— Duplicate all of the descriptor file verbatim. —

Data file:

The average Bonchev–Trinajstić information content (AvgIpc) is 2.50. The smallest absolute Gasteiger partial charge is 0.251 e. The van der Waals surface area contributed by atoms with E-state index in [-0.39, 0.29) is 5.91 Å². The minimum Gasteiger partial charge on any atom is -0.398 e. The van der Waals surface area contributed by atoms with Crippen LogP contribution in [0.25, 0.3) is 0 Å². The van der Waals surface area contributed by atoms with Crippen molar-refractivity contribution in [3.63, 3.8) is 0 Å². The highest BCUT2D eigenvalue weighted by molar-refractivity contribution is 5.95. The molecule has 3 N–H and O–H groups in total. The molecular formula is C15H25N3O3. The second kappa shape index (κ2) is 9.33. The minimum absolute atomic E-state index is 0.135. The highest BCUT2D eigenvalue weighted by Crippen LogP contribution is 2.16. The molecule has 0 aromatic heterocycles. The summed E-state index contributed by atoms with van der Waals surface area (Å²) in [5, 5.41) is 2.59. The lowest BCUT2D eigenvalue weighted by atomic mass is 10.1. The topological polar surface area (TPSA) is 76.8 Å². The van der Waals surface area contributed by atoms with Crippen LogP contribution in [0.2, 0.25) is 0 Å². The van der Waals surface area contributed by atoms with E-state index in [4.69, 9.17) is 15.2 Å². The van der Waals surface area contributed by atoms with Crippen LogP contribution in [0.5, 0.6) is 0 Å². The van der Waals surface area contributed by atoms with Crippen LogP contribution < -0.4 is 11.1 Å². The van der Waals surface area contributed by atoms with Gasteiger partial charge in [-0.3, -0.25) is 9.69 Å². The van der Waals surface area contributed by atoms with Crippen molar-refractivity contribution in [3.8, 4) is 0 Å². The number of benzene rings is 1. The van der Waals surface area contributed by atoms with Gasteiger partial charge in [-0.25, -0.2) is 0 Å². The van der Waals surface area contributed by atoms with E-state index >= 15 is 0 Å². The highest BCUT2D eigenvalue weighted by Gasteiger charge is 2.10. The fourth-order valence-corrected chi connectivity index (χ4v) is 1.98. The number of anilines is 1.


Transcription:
The average Bonchev–Trinajstić information content (AvgIpc) is 2.50. The smallest absolute Gasteiger partial charge is 0.251 e. The van der Waals surface area contributed by atoms with E-state index in [-0.39, 0.29) is 5.91 Å². The minimum Gasteiger partial charge on any atom is -0.398 e. The van der Waals surface area contributed by atoms with Crippen LogP contribution in [0.25, 0.3) is 0 Å². The van der Waals surface area contributed by atoms with Crippen molar-refractivity contribution in [3.63, 3.8) is 0 Å². The highest BCUT2D eigenvalue weighted by molar-refractivity contribution is 5.95. The molecule has 3 N–H and O–H groups in total. The molecular formula is C15H25N3O3. The second kappa shape index (κ2) is 9.33. The minimum absolute atomic E-state index is 0.135. The highest BCUT2D eigenvalue weighted by Crippen LogP contribution is 2.16. The molecule has 0 aromatic heterocycles. The summed E-state index contributed by atoms with van der Waals surface area (Å²) in [5, 5.41) is 2.59. The lowest BCUT2D eigenvalue weighted by atomic mass is 10.1. The topological polar surface area (TPSA) is 76.8 Å². The van der Waals surface area contributed by atoms with Crippen LogP contribution in [0.2, 0.25) is 0 Å². The van der Waals surface area contributed by atoms with E-state index in [4.69, 9.17) is 15.2 Å². The van der Waals surface area contributed by atoms with Crippen LogP contribution in [0.5, 0.6) is 0 Å². The van der Waals surface area contributed by atoms with Crippen LogP contribution < -0.4 is 11.1 Å². The van der Waals surface area contributed by atoms with Gasteiger partial charge in [-0.3, -0.25) is 9.69 Å². The van der Waals surface area contributed by atoms with Crippen molar-refractivity contribution in [3.8, 4) is 0 Å². The number of benzene rings is 1. The van der Waals surface area contributed by atoms with Gasteiger partial charge in [-0.25, -0.2) is 0 Å². The van der Waals surface area contributed by atoms with E-state index >= 15 is 0 Å². The highest BCUT2D eigenvalue weighted by Gasteiger charge is 2.10. The fourth-order valence-corrected chi connectivity index (χ4v) is 1.98. The number of anilines is 1.